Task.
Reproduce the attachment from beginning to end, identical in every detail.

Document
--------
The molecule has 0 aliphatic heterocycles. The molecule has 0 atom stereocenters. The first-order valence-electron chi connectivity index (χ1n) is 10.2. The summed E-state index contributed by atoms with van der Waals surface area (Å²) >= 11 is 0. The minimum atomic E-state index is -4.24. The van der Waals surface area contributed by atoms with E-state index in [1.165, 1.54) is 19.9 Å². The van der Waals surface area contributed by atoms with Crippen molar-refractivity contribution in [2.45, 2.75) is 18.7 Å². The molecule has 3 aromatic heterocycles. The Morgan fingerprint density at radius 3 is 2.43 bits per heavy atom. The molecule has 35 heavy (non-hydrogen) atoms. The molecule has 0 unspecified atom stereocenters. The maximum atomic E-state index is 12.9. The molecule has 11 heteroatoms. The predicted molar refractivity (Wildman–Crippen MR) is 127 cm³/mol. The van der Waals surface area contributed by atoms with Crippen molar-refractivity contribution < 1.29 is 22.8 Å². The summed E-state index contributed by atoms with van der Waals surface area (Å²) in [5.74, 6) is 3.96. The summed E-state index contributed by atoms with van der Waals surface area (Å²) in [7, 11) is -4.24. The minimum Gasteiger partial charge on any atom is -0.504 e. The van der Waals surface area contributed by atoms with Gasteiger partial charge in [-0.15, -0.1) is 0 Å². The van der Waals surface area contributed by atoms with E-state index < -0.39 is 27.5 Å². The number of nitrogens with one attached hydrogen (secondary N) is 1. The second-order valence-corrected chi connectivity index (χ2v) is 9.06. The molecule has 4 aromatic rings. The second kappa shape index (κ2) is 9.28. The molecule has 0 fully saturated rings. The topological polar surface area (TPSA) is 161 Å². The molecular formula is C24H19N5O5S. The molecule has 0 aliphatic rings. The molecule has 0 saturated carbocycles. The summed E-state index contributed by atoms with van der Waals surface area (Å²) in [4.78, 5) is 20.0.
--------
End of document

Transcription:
The molecule has 0 aliphatic heterocycles. The molecule has 0 atom stereocenters. The first-order valence-electron chi connectivity index (χ1n) is 10.2. The summed E-state index contributed by atoms with van der Waals surface area (Å²) >= 11 is 0. The minimum atomic E-state index is -4.24. The van der Waals surface area contributed by atoms with E-state index in [1.165, 1.54) is 19.9 Å². The van der Waals surface area contributed by atoms with Crippen molar-refractivity contribution in [2.45, 2.75) is 18.7 Å². The molecule has 3 aromatic heterocycles. The Morgan fingerprint density at radius 3 is 2.43 bits per heavy atom. The molecule has 35 heavy (non-hydrogen) atoms. The molecule has 0 unspecified atom stereocenters. The maximum atomic E-state index is 12.9. The molecule has 11 heteroatoms. The predicted molar refractivity (Wildman–Crippen MR) is 127 cm³/mol. The van der Waals surface area contributed by atoms with Crippen molar-refractivity contribution < 1.29 is 22.8 Å². The summed E-state index contributed by atoms with van der Waals surface area (Å²) in [5.74, 6) is 3.96. The summed E-state index contributed by atoms with van der Waals surface area (Å²) in [7, 11) is -4.24. The minimum Gasteiger partial charge on any atom is -0.504 e. The van der Waals surface area contributed by atoms with Gasteiger partial charge in [-0.15, -0.1) is 0 Å². The van der Waals surface area contributed by atoms with E-state index < -0.39 is 27.5 Å². The number of nitrogens with one attached hydrogen (secondary N) is 1. The second-order valence-corrected chi connectivity index (χ2v) is 9.06. The molecule has 4 aromatic rings. The second kappa shape index (κ2) is 9.28. The molecule has 0 fully saturated rings. The topological polar surface area (TPSA) is 161 Å². The molecular formula is C24H19N5O5S. The molecule has 0 aliphatic rings. The molecule has 0 saturated carbocycles. The summed E-state index contributed by atoms with van der Waals surface area (Å²) in [4.78, 5) is 20.0.